Many seniors may be affected by age-related memory problems and Alzheimer’s Disease. Seniors may be ashamed or frightened of their memory problems and believe that they are an inevitable part of aging. However, the assumption that old age and memory problems go hand-in-hand is inaccurate. Many memory problems are not inevitable and are not part of the natural aging process. Some elderly adults are able to maintain their memory throughout old age.
Alzheimer’s Disease is the most common form of Dementia, a condition characterised by confusion, memory loss, and disorientation. Although it arises mostly when a person ages, it is not a normal part of aging. It is widely thought to be a genetic condition, although lifestyle factors can influence its onset and severity.
Alzheimer’s Disease causes some of the brain cells to die, particularly those in the part of the brain that controls memory. It is, however, not limited to memory problems as it can also spread to affect intellectual, emotional, and behavioural abilities.
Other memory problems
Seniors may become forgetful, disoriented, or confused because they have developed conditions that imitate Dementia or Alzheimer’s. This is sometimes referred to as “reversible dementia”, and can be caused by a number of factors including:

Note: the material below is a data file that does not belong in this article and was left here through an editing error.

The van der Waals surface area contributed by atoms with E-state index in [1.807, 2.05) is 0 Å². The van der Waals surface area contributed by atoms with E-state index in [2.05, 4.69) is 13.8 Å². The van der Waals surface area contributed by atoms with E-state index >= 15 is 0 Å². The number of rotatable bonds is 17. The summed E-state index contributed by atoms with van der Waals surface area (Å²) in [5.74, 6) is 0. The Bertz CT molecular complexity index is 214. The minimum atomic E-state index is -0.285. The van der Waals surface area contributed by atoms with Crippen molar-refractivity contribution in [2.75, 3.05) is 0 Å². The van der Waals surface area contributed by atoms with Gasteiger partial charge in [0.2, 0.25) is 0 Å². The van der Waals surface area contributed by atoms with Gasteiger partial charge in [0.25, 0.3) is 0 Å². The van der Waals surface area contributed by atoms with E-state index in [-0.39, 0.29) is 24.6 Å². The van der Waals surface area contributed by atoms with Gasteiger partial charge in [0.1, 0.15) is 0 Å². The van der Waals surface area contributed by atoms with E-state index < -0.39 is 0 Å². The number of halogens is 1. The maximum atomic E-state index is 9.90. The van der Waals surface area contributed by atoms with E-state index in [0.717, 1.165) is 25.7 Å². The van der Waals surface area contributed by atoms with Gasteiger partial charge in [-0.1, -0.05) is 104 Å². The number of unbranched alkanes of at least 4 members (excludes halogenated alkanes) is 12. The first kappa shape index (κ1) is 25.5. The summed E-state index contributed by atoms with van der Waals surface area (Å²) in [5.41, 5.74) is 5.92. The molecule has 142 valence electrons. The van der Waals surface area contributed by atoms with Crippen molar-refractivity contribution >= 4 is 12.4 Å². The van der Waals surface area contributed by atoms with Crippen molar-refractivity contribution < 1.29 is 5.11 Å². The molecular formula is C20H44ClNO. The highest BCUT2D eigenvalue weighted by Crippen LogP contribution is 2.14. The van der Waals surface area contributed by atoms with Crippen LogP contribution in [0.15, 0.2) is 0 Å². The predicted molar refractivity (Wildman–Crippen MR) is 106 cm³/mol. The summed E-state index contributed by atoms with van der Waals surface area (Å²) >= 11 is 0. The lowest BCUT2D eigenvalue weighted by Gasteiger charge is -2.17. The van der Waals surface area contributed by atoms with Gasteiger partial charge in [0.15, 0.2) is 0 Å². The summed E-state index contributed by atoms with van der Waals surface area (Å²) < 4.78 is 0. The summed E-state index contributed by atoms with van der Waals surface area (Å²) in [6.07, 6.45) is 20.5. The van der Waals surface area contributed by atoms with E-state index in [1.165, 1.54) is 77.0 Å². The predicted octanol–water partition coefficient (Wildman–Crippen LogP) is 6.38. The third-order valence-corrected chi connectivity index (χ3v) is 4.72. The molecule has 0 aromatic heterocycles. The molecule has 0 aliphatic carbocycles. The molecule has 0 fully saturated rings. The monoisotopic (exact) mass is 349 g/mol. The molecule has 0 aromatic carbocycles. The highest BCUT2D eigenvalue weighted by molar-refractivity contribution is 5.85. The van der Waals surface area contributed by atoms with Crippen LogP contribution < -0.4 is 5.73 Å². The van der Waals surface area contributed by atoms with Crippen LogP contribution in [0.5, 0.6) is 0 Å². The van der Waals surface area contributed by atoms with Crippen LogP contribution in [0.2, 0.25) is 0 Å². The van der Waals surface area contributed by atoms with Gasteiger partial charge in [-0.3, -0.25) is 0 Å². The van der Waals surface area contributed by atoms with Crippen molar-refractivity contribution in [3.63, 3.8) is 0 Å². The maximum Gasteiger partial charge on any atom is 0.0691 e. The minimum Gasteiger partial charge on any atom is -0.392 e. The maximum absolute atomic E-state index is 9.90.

- Poor diet
- Side effects from prescription drugs
- Drug interactions or overdoses
- Physical or mental problems
The types of dementia can often be reversed, as their causes can be diagnosed, managed and treated. It is important that a health professional take a thorough medical evaluation to assess whether a senior really has dementia, or rather has a condition that mimics dementia.
How can you avoid memory problems?
There is, unfortunately, no quick fix for ensuring freedom from memory problems. To help prevent and decrease the risk of developing memory problems you can:
- Avoid stress
- Eat healthily
- Lead an active lifestyle – such as maintain a regular physical activity routine
- Remain mentally engaged – such as learning something new, practicing crossword puzzles
- Maintain a strong sense of self-efficacy – remember that you are in control of your life and your future (this will also lower stress levels)
- Speak to a counsellor or find a psychologist if you are having difficulties finding someone to help you
Although Alzheimer’s is said to have a strong genetic component, these lifestyle changes may help to delay its onset and help manage symptoms.
Article By: Vision Counselling and Psychology, Perth, Western Australia
Web Address: www.visioncounselling.com.au
Published: 18/08/16 “Seniors”, (American Psychiatric Association), Available: http://www.psychiatry.org/mental-health/people/seniors (Accessed: 2014, December 04).
“10 Facts about Memory”, Kendra Cherry (About Education), Available: http://psychology.about.com/od/memory/ss/ten-facts-about-memory_11.htm#step-heading (Accessed: 2014, December 04). Image Reference: Dollar Photo Club